Title:
Lubricant
United States Patent 2160880


Abstract:
This invention relates to lubricants and, in particular, to addition agents imparting to lubricants improved properties. Our invention has particular utility in preventa Ing and/or inhibiting the corrosion of "hard metal" alloy bearings such as cooper-lead, cadmium-nickel, and cadmium-silver...



Inventors:
Loane, Clarence M.
Shoemaker, Bernard H.
Application Number:
US10883236A
Publication Date:
06/06/1939
Filing Date:
11/02/1936
Assignee:
STANDARD OIL CO
Primary Class:
Other Classes:
252/389.52, 252/391, 252/392, 252/400.51, 252/402, 252/403, 508/445, 558/234, 558/235, 558/241, 562/433, 562/555
View Patent Images:



Description:

This invention relates to lubricants and, in particular, to addition agents imparting to lubricants improved properties.

Our invention has particular utility in preventa Ing and/or inhibiting the corrosion of "hard metal" alloy bearings such as cooper-lead, cadmium-nickel, and cadmium-silver bearings which, to a large extent, have replaced soft metal bearings such as Babbitt metal in the trend toward internal combustion engines having high compression ratios and having increased acceleration and Increased speed characteristics. The use of the "hard metal" bearings has created lubrication and corrosion problems, particularly in connection with "highly refined" oils, some of which may be very corrosive to the "hard metal" bearings.

By "highly refined" lubricating oils we mean viscous oils which have a minimum viscosity in the range of S. A. E. 10 oils and which have been subjected to such refining processes such as, for example, solvent extraction, that the paraffinicity of the oil is markedly increased. It has been found that highly refined lubricating oils cause corrosion to alloy bearings of the cadmiumsilver type to the extent of 5mg./cm.2 and even greater when such bearings are submerged for 25 hours or less in an air agitated oil which has been preoxidized at about 340° F. for 25 to 50 hours.

The motor oils may be highly refined lubricating oils as such or mixtures of highly refined lubricating oils with less highly refined lubricating oils, or stated in another way, mixtures of corrosive oils and non-corrosive oils, examples of the latter being lubricating oil fractions from Winkler crude or crudes of the Winkler type.

We have found that corrosiveness is inhibited and highly desirable properties are imparted to lubricating oils by adding thereto up to 1%, but preferably 0.05% to 0.75% of certain organic materials, particularly aliphatic or open chain organic compounds containing nitrogen, oxygen and/or sulfur.

Examples of compounds which may be used are the esters of amide derivatives-bf carbonic acid such as the carbamic acid derivatives having the general formula R! / N O=C Ri 0--R3 in which Ri and R2 may be hydrogen, an alkyl radical and/or an aryl radical and R3 may be an alkyl radical, an aryl radical and/or a metal, 55 such as ethyl carbamate, propyl carbamte, butyl carbamate, isoamyl carbamate, ethyl carbamic ethyl ester (ethyl urethane), urethane, methyl carbamic ethyl ester, diethyl carbamic ethyl ester, ethyl-butyl carbamic butyl ester, phenyl car60 bamate (phenyl urethane), phenyl carbamic phenyl ester, diphenyl carbamic phenyl ester, tin salt of diamyl carbamic acid; the thiocarbamic acid derivatives having the general formula RI R, / /R1 N N .5 I. 0=0 R1 or S=C R2 S-R13 0--R in which R1 and Ra may be hydrogen, an alkyl radical and/or an aryl radical and R3 may be an alkyl radical, an aryl radical and/or a metal such as thio carbamic ethyl ester, butyl thio carbamic ethyl ester, diethyl thio carbamic ester, ethyl butyl thio carbamic ethyl ester, thiol carbamic phenyl ester, diphenyl thio carbamic phenyl ester; and the dithiocarbamic acid derivatives having the general formula B, / N I. =C/ R S-R3 in which Ri and R2 may be hydrogen, an alkyl radical and/or an aryl radical, and R3 may be an alkyl radical, an aryl radical and/or a metal such 25 as dithiocarbamic ethyl ester, ethyl dithiocarbamic ethyl ester, diethyl dithiocarbamic ethyl ester, dithiocarbamate phenyl ester, phenyl dithiocarbamic phenyl ester, lauryl dithiocarbamate, tin diamyl dithiocarbamate. Other compounds contemplated by our invention are the thiuram sulfides having the general formulas RI IV. S=C R2 s-C=S N R' and S=C RB s-s-c=s I/ R N in which Ri and R2 and R and R' are hydrogen and/or alkyl radicals or an alkylene radical and/or aryl radicals such as tetra methyl thiuram 45 sulfide, tetra methyl thiuram disulfide, tetra ethyl thiuram sulfide, and di pentamethylene thiuram tetra sulfide.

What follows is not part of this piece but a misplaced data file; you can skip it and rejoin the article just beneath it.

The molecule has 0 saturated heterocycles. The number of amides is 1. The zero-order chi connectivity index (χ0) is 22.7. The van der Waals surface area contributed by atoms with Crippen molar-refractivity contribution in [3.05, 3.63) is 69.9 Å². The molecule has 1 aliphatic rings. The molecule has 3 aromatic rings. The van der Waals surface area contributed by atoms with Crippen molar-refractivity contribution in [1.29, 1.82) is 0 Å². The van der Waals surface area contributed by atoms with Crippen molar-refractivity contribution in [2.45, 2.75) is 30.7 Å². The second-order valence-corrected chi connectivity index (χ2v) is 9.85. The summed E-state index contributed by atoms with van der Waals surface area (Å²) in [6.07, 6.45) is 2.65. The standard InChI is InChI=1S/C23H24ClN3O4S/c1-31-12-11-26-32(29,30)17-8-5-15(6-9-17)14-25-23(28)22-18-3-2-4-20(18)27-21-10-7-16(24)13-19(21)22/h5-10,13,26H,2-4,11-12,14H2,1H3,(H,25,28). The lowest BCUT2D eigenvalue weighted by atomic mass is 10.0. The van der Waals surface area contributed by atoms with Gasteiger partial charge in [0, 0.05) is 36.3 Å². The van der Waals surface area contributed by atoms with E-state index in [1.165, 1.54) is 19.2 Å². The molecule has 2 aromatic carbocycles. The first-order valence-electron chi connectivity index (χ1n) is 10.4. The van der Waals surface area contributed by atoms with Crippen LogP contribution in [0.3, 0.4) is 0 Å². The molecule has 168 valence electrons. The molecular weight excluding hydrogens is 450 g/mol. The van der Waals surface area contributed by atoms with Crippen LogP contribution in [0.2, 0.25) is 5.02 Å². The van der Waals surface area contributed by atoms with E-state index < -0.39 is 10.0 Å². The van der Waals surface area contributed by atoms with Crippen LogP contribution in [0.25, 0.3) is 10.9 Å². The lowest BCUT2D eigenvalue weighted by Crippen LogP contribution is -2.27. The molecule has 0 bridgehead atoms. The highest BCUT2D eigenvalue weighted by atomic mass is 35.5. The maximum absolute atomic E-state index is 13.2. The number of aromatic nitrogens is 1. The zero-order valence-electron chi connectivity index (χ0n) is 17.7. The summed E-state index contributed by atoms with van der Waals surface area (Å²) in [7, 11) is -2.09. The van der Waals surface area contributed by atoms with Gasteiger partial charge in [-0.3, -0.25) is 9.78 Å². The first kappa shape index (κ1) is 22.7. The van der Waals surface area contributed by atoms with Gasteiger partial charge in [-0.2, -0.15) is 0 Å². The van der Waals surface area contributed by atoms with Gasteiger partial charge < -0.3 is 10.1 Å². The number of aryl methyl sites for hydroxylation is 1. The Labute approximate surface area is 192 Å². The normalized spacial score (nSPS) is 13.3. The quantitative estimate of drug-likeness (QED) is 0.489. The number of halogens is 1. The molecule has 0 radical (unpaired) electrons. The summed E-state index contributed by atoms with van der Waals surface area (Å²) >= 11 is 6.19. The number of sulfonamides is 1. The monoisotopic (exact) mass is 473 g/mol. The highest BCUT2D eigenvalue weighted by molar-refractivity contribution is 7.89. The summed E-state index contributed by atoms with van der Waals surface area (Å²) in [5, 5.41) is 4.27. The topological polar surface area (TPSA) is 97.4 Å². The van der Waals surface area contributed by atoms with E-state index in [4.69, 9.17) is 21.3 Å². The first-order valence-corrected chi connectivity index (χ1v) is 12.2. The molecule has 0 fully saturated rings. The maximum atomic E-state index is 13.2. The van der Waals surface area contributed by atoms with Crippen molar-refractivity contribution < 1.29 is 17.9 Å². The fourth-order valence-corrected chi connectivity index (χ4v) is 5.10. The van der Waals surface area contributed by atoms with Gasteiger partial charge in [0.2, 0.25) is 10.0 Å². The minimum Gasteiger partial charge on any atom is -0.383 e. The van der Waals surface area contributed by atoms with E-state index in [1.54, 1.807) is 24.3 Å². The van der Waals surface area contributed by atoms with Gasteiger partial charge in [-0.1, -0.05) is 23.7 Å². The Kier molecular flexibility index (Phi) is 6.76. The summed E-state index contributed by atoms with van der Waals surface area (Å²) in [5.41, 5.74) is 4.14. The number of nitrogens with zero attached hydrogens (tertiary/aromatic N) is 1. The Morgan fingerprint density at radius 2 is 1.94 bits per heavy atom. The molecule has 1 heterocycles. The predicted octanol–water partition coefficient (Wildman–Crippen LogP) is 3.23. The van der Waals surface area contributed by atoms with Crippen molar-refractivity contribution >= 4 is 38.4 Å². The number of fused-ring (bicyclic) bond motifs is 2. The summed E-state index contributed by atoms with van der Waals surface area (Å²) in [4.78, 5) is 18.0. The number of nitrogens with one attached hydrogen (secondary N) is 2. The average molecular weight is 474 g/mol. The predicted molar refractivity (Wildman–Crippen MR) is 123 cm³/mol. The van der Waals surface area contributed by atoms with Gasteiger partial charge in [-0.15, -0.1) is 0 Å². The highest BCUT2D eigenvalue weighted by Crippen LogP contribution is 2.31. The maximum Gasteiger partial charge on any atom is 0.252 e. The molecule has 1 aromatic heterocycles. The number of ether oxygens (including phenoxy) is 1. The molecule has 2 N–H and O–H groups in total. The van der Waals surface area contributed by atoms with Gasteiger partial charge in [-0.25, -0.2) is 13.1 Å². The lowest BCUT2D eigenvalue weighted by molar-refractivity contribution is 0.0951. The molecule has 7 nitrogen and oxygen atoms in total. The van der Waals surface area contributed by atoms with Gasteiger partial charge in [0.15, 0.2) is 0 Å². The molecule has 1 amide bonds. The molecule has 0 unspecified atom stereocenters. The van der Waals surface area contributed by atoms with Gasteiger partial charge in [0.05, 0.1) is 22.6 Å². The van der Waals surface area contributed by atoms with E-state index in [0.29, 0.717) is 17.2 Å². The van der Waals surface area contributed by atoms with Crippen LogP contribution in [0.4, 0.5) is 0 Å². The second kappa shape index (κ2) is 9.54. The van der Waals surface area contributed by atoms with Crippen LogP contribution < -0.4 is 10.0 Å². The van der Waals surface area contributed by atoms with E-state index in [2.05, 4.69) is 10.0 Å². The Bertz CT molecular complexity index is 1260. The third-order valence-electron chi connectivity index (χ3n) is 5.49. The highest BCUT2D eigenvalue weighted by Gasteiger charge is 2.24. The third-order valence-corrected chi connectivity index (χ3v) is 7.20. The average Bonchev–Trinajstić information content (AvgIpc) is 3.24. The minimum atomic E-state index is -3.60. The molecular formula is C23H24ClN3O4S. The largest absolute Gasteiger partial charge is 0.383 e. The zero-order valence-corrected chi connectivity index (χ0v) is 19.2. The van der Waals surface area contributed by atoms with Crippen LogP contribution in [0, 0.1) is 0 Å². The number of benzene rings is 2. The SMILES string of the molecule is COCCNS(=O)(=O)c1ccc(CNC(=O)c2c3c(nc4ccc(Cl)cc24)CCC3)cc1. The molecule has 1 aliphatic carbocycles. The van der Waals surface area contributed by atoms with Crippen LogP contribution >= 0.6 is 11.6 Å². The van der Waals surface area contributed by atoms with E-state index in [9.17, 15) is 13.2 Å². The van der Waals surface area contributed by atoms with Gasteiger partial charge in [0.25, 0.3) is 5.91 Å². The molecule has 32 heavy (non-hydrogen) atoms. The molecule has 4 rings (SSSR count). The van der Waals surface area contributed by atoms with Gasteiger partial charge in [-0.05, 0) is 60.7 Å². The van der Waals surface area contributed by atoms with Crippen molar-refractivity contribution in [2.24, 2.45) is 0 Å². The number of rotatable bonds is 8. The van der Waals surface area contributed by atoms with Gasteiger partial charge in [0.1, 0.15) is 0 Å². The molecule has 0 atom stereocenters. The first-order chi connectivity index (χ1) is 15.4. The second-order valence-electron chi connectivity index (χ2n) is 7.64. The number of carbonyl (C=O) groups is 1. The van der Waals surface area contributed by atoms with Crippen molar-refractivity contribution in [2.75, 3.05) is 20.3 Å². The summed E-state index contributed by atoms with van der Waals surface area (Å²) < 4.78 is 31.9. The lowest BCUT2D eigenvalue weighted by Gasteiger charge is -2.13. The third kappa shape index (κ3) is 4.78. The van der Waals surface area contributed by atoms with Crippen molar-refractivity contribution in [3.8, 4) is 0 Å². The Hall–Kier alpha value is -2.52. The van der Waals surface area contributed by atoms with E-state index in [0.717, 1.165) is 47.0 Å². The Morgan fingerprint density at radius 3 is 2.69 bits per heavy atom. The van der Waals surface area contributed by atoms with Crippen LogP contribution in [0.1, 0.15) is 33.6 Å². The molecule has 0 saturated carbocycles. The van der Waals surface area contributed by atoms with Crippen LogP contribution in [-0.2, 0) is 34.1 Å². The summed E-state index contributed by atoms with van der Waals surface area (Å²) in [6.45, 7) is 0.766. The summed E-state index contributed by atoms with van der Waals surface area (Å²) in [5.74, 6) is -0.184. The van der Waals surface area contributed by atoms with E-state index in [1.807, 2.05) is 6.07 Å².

Since these compounds are subjected to high temperature. conditions it is highly desirable that 50 compounds of the aforementioned type having boiling points qf about 400° F. or greater be used.

The effectiveness of compounds of the above type as corrosion inhibitors is demonstrated by the following examples in which they were sub- 55 jected to one or more different sets of conditions, each of which is more severe than those encountered in the actual operation of internal combustion engines.

Method I.-Cadmium-silver alloy bearings are a0 submerged in a highly refined oil to which the compound to be tested is added and the oil airagitated and heated to about 341* F. -At regular intervals the test strips are removed from the bath, washed free of oil and weighed to determine the loss in weight and then replaced in the bath for further testing.

Method II.-By this method a "highly" refined oil, to which the corrosion inhibitor is to be added, is preoxidized for either 25 hours or 50 hours by air agitating the same at about 341* F. The corrosion inhibitor and the weighed bearings are placed in the preoxidized oil and the oil air-agitated at about 341° F. The bearings are removed at periodic intervals, washed free of oil and the loss in weight determined.

Method III.-By this method the weighed bearings are placed in a "highly" refined oil containing the inhibitor which is air agitated at about 3410 F. At periodic intervals the bearings are removed from the oil bath, washed free of oil and the loss in weight determined. Each time before being replaced in the oil bath the bearings are polished bright and reweighed and again tested for predetermined periods. This method differs from Method II in that the test is started with an unoxidized "highly" refined oil and the test bearings are polished at predetermined intervals.